On, and after, the effective date of the closure, the recreational bag and possession limit of black sea bass in or from the South Atlantic EEZ is zero. This zero bag and possession limit also applies in the South Atlantic on board a vessel for which a valid Federal charter vessel/headboat permit for South Atlantic snapper-grouper has been issued, without regard to where such species were harvested, i.e., in state or Federal waters. The black sea bass recreational sector will reopen on June 1, 2013, the start of the 2013-2014 recreational fishing season.
The Regional Administrator, Southeast Region, NMFS, has determined this temporary rule is necessary for the conservation and management of the South Atlantic black sea bass component of the South Atlantic snapper-grouper fishery and is consistent with the Magnuson-Stevens Act and other applicable laws.
The temporary rule has been determined to be not significant for purposes of Executive Order 12866.
These measures are exempt from the procedures of the Regulatory Flexibility Act because this temporary rule is issued without opportunity for prior notice and comment.
Pursuant to 5 U.S.C. 553(b)(B), there is good cause to waive the requirements to provide prior notice and opportunity for public comment on this temporary rule. Such procedures are unnecessary because the AMs established by Amendment 18A and located at 50 CFR 622.49(b)(5)(ii) have already been subject to notice and comment and authorize the Assistant Administrator for Fisheries, NOAA, (AA) to file a notification with the Office of the Federal Register to close the recreational sector for black sea bass for the remainder of the fishing year, if recreational landings for black sea bass, reach or are projected to reach the recreational sector ACL. All that remains is to notify the public of the closure of the recreational sector for black sea bass for the remainder of the 2012-2013 fishing year.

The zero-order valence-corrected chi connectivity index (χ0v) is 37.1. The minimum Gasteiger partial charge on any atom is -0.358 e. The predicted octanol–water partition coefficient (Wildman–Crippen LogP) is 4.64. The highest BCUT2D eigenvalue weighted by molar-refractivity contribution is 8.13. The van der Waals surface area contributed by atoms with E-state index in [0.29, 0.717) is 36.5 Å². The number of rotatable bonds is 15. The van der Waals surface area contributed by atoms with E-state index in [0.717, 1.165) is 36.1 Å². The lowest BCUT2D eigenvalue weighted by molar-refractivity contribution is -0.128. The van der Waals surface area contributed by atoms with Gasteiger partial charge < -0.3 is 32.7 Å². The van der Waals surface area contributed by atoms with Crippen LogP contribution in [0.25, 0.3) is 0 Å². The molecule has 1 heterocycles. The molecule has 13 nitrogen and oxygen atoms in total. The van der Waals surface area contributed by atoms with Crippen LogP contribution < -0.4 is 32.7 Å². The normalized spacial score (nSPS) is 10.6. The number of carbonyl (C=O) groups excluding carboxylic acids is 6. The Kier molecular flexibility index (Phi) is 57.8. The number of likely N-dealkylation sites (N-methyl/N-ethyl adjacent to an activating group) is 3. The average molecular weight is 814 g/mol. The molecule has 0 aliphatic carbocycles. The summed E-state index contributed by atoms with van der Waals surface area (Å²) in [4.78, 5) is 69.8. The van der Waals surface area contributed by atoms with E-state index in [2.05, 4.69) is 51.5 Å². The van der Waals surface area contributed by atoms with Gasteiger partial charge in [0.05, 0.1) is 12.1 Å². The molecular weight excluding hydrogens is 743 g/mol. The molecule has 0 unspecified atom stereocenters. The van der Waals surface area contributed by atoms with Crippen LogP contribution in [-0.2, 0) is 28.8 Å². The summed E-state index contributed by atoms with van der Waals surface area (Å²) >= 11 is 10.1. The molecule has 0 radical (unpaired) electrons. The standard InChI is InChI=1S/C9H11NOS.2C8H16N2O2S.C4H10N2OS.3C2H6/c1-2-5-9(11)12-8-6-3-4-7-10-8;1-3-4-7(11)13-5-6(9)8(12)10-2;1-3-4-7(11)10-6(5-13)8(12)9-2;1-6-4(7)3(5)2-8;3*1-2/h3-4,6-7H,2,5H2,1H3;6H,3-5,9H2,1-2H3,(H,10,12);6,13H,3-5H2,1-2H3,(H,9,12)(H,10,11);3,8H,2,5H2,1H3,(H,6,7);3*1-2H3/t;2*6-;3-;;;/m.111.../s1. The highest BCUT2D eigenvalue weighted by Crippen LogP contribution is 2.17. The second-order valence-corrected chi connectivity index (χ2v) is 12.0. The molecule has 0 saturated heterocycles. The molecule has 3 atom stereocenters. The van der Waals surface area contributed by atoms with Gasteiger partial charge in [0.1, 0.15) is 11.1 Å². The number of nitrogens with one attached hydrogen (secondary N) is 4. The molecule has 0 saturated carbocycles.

Additionally, there is a need to immediately notify the public of the closure of the black sea bass recreational sector because South Atlantic black sea bass are undergoing overfishing and there is a 10-year rebuilding plan in place. Failure to close the recreational harvest of black sea bass in a timely fashion could result in negative biological effects and affect the rebuilding plan for black sea bass within the timeline specified by the Magnuson-Stevens Act. The current ACL is projected to have been met at this time and the delay in effectiveness of the actual closure date is solely to allow for sufficient notice to the recreational sector, including private and for-hire fishers.
To allow for adequate notice to the fishers while simultaneously protecting the black sea bass resource, this temporary rule provides notice to the public prior to the closure of recreational black sea bass to minimize disruption to the activities of the recreational sector. This notice will provide time to schedule and prepare for trips and to purchase the appropriate amount of supplies.
Therefore, the timing for this temporary rule is intended to maximize the biological benefits to the resource while attempting to minimize the negative economic harm to fishermen.
For the aforementioned reasons, the AA also finds good cause to waive the 30-day delay in the effectiveness of this action under 5 U.S.C. 553(d)(3).
Dated: August 24, 2012.
Acting Deputy Director, Office of Sustainable Fisheries, National Marine Fisheries Service.
[FR Doc. 2012-21307 Filed 8-24-12; 4:15 pm]